Although many stocks recovered sharply from the fall in stock markets due to the coronavirus in February and March, some are still well below their recent highs. One such share is Apple. Shares are traded at $276, which is about 16% below the February high. It is noteworthy that the company's shares are much higher than in mid-March. Did investors who were not active in trading miss an opportunity to buy shares of the technological giant? Or is Apple still attractive at this price?
Take a close look at Apple shares - and why they remain a good buy for long-term investors. Like many companies, Apple is likely to see a decline in sales in the first quarter that I ended in March. In mid-February, the company recalled its management and said it faced supply constraints and weakening demand in China. Weak demand was likely to occur in other markets as the pandemic spread. But Apple shares already traded at a discount. If the pandemic turns out to be a temporary disaster, demand for Apple devices may return, and this decline in the value of the tech company's shares may look like a great opportunity to buy in retrospect. Looking beyond the short-term problems associated with the coronavirus, one of the main reasons Apple's potential for growth in the coming years is two fast-growing segments: services and wear and tear, smart home, and accessories. There has been explosive growth in these two sectors recently, and the larger of these two segments may indeed benefit from having more consumers at home in a coronavirus pandemic. The most important catalyst for Apple is the services segment, which includes revenues from the company's services such as Apple Music, Apple Care, and Apple TV+, as well as a share of revenues from the sales of third-party applications and subscriptions to their platform. Services account for 18% of the company's 12-month revenue and are the second largest segment. Also, it operates at a higher gross profit than the rest of the technology giant's business, which allows the segment to harm the result of Apple. For fiscal 2019, Apple's Gross Profit in the Hardware Business was 32 percent, while its Gross Service Income was 64 percent, twice as high. Besides, service revenue is growing rapidly, increasing by 16 percent in fiscal 2019 compared to the previous year. Also, with more people at home, TV viewing time is likely to increase, and revenue from Apple's services may rise sharply during this pandemic. Besides, Apple sells consumer goods, home products, and accessories, which includes income such as Apple watches, AirPods and Beats headphones, and income from Apple smartphones and other accessories. This segment saw even faster growth than the service sector, thanks to the rapid growth in sales of perishable household items. Revenue from home apparel and accessories sales grew 41 percent year over year to 10 percent of revenues for the last 12 months. Not surprisingly, total revenues from services and consumables account for one-third of the technology giant's revenue in fiscal 2020. This is a large enough share of revenue to have a significant impact on Apple's overall business, given the staggering growth rates of both segments.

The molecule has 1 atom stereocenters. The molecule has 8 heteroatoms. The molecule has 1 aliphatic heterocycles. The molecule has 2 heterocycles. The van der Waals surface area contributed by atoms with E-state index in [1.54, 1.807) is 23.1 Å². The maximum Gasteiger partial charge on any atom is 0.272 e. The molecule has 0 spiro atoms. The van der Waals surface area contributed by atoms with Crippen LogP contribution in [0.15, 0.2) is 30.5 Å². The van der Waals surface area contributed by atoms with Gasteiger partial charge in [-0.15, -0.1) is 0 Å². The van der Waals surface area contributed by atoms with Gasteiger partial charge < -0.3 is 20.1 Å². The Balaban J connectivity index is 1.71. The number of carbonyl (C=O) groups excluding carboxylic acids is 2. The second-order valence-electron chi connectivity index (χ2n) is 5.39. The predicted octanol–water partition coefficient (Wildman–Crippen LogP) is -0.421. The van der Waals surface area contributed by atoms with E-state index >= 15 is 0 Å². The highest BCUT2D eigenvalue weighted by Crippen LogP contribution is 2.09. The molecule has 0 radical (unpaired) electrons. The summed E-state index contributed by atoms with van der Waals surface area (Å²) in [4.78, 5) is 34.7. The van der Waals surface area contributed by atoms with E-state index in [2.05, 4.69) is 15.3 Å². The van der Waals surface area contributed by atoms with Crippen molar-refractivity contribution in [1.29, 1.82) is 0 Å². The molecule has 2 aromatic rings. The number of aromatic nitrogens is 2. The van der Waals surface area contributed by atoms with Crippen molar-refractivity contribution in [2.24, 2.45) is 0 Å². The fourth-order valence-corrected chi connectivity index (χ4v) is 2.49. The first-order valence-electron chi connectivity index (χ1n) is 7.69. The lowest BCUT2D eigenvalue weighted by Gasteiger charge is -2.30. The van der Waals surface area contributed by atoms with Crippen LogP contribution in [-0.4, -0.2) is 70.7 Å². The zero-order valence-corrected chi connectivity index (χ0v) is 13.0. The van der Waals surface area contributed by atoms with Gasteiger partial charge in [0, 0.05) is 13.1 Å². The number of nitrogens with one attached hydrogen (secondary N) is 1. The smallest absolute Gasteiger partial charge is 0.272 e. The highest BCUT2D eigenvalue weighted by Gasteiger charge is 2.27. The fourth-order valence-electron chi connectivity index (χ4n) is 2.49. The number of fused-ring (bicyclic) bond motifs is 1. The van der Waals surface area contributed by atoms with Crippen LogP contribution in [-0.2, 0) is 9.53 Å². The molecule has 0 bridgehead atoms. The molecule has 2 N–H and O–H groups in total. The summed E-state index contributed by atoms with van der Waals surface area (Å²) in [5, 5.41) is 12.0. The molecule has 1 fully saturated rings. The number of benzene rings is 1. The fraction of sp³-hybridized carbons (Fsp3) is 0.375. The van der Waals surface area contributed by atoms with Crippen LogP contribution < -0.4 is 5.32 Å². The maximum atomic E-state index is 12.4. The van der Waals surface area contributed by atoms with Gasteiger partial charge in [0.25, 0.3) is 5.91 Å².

Of course, Apple investors cannot ignore the iPhone. This product accounted for 55% of revenue for 12 months. Moreover, over the same period, iPhone revenue fell by 6% for the year.
Apple's ability to show a quarter of strong growth with its latest iPhone, combined with the company's fast-growing services and fast-growing product segments - clothing, smart home, and accessories - makes the stock attractive. While there are risks associated with owning any shares, it looks like a good buy opportunity for investors who want to buy long term assets.